Necessary aberrations

I had no intention of turning this into my cancer diary. A few months ago, the idea would’ve been unthinkable. A few months later, though and cancer dominates my life.

I remember the day after I had my episode – two weeks ago today. After a night of drama I lay in my bed with my arms outside the covers parallel to my body and stared at the ceiling.

I lay like that for hours, not sleeping, so denuded of vitality that I couldn’t do more than blankly stare, taking in th3 dim sounds of activity around me.

I had no energy, nor any interest, in doing anything more than that. What little strength I had was needed in making good all that I had lost in the night previous.

I was conscious of this and despairing in a way that a man so inquisitive and mentally active could be reduced to something only a little more than vegetative. It was that which roused me to try something finally. It was later in the afternoon by then. I had lain still for maybe 6 hours. I reached for my phone and headphones and searched for music I could passively listen to. A little later, I began to send a message or two.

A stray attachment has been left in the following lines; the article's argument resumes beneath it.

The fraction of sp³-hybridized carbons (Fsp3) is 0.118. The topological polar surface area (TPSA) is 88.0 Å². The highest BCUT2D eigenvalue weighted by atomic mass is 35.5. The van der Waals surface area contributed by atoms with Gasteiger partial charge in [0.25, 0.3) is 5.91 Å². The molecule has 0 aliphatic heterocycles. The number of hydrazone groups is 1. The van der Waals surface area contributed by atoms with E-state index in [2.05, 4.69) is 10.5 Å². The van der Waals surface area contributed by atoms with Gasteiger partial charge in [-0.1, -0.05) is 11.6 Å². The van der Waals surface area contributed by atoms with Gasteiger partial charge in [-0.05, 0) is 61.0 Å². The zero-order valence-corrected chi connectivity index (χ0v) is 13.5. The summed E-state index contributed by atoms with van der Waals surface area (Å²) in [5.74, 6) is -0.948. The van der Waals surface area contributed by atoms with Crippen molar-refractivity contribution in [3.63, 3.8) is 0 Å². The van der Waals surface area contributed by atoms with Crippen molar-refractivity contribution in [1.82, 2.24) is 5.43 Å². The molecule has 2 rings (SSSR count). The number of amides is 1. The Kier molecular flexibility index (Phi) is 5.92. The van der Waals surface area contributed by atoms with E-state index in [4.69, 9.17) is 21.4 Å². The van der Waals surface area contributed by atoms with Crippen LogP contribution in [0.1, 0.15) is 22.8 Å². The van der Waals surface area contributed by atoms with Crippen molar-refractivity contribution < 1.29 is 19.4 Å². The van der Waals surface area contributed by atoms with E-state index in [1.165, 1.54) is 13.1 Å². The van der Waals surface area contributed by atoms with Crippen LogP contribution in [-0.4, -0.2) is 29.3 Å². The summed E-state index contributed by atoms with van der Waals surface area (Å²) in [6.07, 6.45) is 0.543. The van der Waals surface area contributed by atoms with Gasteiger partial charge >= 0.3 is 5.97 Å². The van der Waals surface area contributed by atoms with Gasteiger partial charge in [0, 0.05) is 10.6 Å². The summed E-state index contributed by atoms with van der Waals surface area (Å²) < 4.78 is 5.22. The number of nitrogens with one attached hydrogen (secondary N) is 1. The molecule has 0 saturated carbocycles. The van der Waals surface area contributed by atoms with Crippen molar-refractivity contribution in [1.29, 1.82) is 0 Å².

One thing I learnt in hospital is that activity begets more energy. Once you start – once the rust is shed – you find the energy to do more. Often, it’s the first step that is the hardest. It was like that on that day, and I found once I started, I began to loosen up. Within an hour, I was out of bed and sitting by the window, just to prove it.

I’d never felt like that before. That it was only two weeks ago feels surreal considering I’m now home and sitting on my couch.

I look at this time as being outside of life. Everything is abnormal, but hopefully, it will pass. It’s something I must endure while regular life is suspended. It’s a necessary aberration, and I hope cometh the new year that I can look back at a block of 4-5 months and think, thank God it’s over.

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